Featured Research

from universities, journals, and other organizations

Almost 8 percent of US stroke survivors may have suicidal thoughts

Date:
February 7, 2013
Source:
American Heart Association
Summary:
Stroke survivors are more likely to report recent suicidal thoughts or wish they were dead compared with individuals with previous heart attack, diabetes or cancer. Seven variables were important in predicting whether a person with stroke had recent suicidal thoughts: depression score, age, BMI, education level, socioeconomic status, gender and marital status.

Nearly one in 12 American stroke survivors may have contemplated suicide or wished themselves dead, according to a study presented at the American Stroke Association's International Stroke Conference 2013.

The proportion of stroke survivors who contemplated suicide was striking, compared with patients with other health conditions, said Amytis Towfighi, M.D., lead author of the study and an assistant professor of Clinical Neurology at the University of Southern California in Los Angeles and chair of the Department of Neurology at Rancho Los Amigos National Rehabilitation Center.

In a nationally representative sample of the U.S. population, 7.8 percent of stroke survivors reported suicidal thoughts, compared to 6.2 percent of heart attack survivors, 5.2 percent of diabetes patients and 4.1 percent of cancer patients.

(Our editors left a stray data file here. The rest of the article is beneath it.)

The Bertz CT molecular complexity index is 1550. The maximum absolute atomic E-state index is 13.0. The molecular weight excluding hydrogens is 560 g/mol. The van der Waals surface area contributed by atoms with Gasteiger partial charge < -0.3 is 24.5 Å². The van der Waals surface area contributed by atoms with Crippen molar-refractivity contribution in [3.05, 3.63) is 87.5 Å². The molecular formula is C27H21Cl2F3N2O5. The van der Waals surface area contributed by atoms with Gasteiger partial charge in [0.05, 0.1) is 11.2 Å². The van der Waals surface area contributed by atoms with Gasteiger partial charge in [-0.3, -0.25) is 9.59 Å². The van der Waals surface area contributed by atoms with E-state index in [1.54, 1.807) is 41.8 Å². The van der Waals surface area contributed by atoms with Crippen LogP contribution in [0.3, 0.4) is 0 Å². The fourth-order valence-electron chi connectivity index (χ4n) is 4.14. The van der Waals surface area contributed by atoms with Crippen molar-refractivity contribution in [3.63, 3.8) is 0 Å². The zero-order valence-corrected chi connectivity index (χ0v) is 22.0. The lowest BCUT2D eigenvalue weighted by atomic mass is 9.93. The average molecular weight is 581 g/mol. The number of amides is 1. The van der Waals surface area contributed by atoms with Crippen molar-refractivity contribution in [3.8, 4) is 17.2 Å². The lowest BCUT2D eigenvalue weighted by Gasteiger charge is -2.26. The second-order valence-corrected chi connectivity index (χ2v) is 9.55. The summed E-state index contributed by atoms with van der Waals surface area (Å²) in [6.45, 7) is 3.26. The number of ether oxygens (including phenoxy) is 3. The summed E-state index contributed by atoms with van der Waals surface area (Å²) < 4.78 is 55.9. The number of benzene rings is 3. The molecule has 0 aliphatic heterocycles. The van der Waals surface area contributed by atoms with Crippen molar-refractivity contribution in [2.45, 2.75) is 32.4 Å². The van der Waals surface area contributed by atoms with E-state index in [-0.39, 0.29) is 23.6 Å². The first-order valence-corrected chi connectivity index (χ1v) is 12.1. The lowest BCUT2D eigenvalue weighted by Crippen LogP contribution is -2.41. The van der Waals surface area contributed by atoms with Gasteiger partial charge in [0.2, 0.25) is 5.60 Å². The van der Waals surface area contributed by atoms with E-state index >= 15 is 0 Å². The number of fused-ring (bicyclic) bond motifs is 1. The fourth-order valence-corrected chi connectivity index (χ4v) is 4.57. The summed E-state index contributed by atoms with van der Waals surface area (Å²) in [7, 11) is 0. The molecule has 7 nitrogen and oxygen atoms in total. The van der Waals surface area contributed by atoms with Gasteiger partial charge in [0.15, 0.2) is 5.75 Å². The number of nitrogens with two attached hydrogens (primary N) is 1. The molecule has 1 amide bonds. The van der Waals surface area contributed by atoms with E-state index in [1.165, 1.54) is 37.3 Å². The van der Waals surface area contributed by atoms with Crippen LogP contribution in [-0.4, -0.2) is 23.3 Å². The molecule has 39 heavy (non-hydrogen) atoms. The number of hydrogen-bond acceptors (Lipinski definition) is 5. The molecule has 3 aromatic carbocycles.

"Given the high prevalence of suicidal thoughts among stroke survivors, perhaps regular screening for suicidal ideation, in addition to depression, is warranted," Towfighi said.

About 7 million U.S. adults have a history of stroke, according to American Stroke Association statistics. About one third of stroke survivors develop depression, but there is little data on suicidal thoughts, Towfighi said.

Researchers investigated how many stroke survivors had recent suicidal thoughts, as well as the characteristics of these patients using data from the National Health and Nutrition Examination Surveys (NHANES) conducted from 2005 to 2010. During that time, an estimated 6.2 million U.S. adults were stroke survivors.

NHANES is an ongoing series of elaborate, cross-sectional surveys providing a snapshot of Americans' health. This study focused on participants' responses to the following question: "Over the past two weeks, how often have you been bothered by thoughts that you would be better off dead, or of hurting yourself in some way?"